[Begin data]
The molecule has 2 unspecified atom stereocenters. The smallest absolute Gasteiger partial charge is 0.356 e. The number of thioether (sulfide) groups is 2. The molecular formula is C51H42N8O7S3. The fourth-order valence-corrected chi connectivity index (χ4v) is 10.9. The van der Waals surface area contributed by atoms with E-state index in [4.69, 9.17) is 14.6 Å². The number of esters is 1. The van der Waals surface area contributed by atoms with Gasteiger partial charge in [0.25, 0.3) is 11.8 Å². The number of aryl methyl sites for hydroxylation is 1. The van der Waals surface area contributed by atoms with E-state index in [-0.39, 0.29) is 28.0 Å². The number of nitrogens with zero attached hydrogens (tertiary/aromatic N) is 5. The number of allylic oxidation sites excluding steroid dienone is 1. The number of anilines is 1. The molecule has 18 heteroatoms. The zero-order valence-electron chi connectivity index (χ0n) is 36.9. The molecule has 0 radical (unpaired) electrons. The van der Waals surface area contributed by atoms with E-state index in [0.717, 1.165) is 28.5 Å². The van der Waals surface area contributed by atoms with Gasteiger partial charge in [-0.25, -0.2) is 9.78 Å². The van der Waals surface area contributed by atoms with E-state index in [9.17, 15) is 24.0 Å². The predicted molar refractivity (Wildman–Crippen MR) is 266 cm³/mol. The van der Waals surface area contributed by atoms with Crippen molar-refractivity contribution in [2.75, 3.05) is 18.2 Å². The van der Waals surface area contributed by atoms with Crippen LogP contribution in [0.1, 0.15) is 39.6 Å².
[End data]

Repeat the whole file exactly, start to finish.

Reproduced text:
The molecule has 2 unspecified atom stereocenters. The smallest absolute Gasteiger partial charge is 0.356 e. The number of thioether (sulfide) groups is 2. The molecular formula is C51H42N8O7S3. The fourth-order valence-corrected chi connectivity index (χ4v) is 10.9. The van der Waals surface area contributed by atoms with E-state index in [4.69, 9.17) is 14.6 Å². The number of esters is 1. The van der Waals surface area contributed by atoms with Gasteiger partial charge in [0.25, 0.3) is 11.8 Å². The number of aryl methyl sites for hydroxylation is 1. The van der Waals surface area contributed by atoms with E-state index in [-0.39, 0.29) is 28.0 Å². The number of nitrogens with zero attached hydrogens (tertiary/aromatic N) is 5. The number of allylic oxidation sites excluding steroid dienone is 1. The number of anilines is 1. The molecule has 18 heteroatoms. The zero-order valence-electron chi connectivity index (χ0n) is 36.9. The molecule has 0 radical (unpaired) electrons. The van der Waals surface area contributed by atoms with E-state index in [0.717, 1.165) is 28.5 Å². The van der Waals surface area contributed by atoms with Gasteiger partial charge in [-0.25, -0.2) is 9.78 Å². The van der Waals surface area contributed by atoms with E-state index in [9.17, 15) is 24.0 Å². The predicted molar refractivity (Wildman–Crippen MR) is 266 cm³/mol. The van der Waals surface area contributed by atoms with Crippen molar-refractivity contribution in [2.75, 3.05) is 18.2 Å². The van der Waals surface area contributed by atoms with Crippen LogP contribution in [0.1, 0.15) is 39.6 Å².